Car accidents have the potential to cause serious injuries and even fatalities to the people involved. According to the Governor’s Office of Highway Safety in Georgia, there were 1,223 traffic fatalities on state roadways in 2011. The causes of these devastating accidents may include poor weather and roadway conditions, driver negligence, some form of distracted driving, and many other factors. When a driver’s negligence, in whatever form, is the cause of another’s death, the decedent’s family may seek to hold that person responsible by bringing a court action against him or her. An experienced Atlanta injury attorney may be able to help families achieve a sense of justice by holding the responsible party accountable for the wrongful death of a loved one.
Georgia law sets forth one’s eligibility to bring a wrongful death action. Under the statute (OCGA § 51-4-1), a person may recover the “full value” of damages related to the decedent’s life. Eligible wrongful death claimants may include living spouses, adopted children, biological children, minors (legal guardian), custodial parent or relative, and the administrator/executor of estate. In a recent wrongful death case, CGL Management, LLC v. Wiley, Keiana Wiley was killed when another driver, Michael Thad Clay, crossed over the highway’s center line and collided with her head-on. Clay had been driving his employer’s pick-up truck at the time of the accident. The decedent’s spouse, Bryant Wiley, brought an action against Clay for wrongful death, and an action against his employer, CGL Management (“CGL”), under several tort grounds, such as respondeat superior and negligent hiring, retention, entrustment, and maintenance.
After the discovery phase of the proceedings, CGL moved for summary judgment, asserting that Clay was not “on the job” when the accident took place and that the evidence did not support the plaintiff’s claims. The trial court denied the motion. CGL appealed. The court of appeals reversed parts of the trial court’s decision. According to the facts, at the time of the accident, Clay had been demoted from a management position with CGL, but he was permitted to continue driving a company truck during his commute to and from work. Evidence also revealed several driving infractions committed by Clay in the past.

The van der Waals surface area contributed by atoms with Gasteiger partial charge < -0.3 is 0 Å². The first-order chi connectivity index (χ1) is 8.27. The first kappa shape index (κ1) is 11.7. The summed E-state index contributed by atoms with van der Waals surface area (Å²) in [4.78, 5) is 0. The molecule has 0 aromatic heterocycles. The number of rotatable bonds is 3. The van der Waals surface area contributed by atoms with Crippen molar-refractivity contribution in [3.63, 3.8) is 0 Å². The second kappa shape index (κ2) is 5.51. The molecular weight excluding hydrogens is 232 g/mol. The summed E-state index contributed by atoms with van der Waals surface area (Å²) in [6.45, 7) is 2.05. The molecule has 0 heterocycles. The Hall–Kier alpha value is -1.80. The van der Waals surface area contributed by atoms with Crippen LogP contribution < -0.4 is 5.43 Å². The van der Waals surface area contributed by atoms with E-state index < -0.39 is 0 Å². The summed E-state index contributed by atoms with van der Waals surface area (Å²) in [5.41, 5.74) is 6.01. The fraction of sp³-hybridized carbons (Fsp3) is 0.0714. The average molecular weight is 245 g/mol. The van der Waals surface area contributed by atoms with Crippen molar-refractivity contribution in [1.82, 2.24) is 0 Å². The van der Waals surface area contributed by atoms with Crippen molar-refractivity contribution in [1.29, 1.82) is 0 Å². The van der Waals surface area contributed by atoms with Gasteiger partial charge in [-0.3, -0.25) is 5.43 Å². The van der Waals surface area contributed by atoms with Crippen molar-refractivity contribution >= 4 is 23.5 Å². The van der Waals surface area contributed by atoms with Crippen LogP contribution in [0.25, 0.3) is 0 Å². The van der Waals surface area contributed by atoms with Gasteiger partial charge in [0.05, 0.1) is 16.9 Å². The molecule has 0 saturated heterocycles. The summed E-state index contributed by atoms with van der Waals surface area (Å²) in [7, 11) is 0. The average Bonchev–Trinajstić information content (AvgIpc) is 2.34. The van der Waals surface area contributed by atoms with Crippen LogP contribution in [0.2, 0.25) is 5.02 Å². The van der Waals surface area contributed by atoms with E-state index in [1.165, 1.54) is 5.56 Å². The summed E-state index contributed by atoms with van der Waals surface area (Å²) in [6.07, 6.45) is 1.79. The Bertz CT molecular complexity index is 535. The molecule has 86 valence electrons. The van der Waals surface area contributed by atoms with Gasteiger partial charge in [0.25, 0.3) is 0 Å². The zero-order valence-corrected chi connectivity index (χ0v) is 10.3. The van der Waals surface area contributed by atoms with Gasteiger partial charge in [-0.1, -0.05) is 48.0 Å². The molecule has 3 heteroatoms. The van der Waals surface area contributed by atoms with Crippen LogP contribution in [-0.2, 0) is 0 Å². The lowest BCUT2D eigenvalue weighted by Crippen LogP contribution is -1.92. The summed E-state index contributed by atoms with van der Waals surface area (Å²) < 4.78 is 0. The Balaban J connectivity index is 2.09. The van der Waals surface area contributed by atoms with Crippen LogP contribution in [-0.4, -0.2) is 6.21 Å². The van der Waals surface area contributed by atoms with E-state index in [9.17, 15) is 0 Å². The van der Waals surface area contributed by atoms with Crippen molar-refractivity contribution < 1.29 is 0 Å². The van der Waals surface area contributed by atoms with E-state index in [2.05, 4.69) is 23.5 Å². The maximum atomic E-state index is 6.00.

In its appeal, CGL argued that the trial court committed three errors in denying summary judgment on Wiley’s claims that CGL was negligent. The court of appeals agreed that the record contained no evidence that the company was “vicariously” liable under the theory of respondeat superior, since there was no evidence that Clay was acting within the scope of his employment at the time of the accident. Instead, he was merely driving to work. Similarly, the court concluded that CGL could not be liable under claims of negligent hiring and retention because Clay was not acting within the scope of his employment at the time of the accident. The court, however, held that there was a question of fact as to the negligent entrustment claim, based on CGL’s “constructive knowledge” of Clay’s serious past driving infractions.
The court’s decision allows the plaintiff to seek damages from CGL based on the negligent entrustment claim. It will be up to a jury to decide whether CGL’s prior knowledge of Clay’s driving or criminal history created direct liability under a negligent entrustment theory.
As this case illustrates, there are many factors that can support or hinder a recovery for personal injuries and wrongful death. The best course of action is to consult with an experienced injury attorney as soon as possible. Stephen M. Ozcomert has over 20 years of experience handling car accident cases, representing individuals who have been injured as a result of another person’s negligent driving in Atlanta and throughout Georgia. Call us today at (404) 370-1000 to schedule your free initial consultation, or you can reach us through our website.
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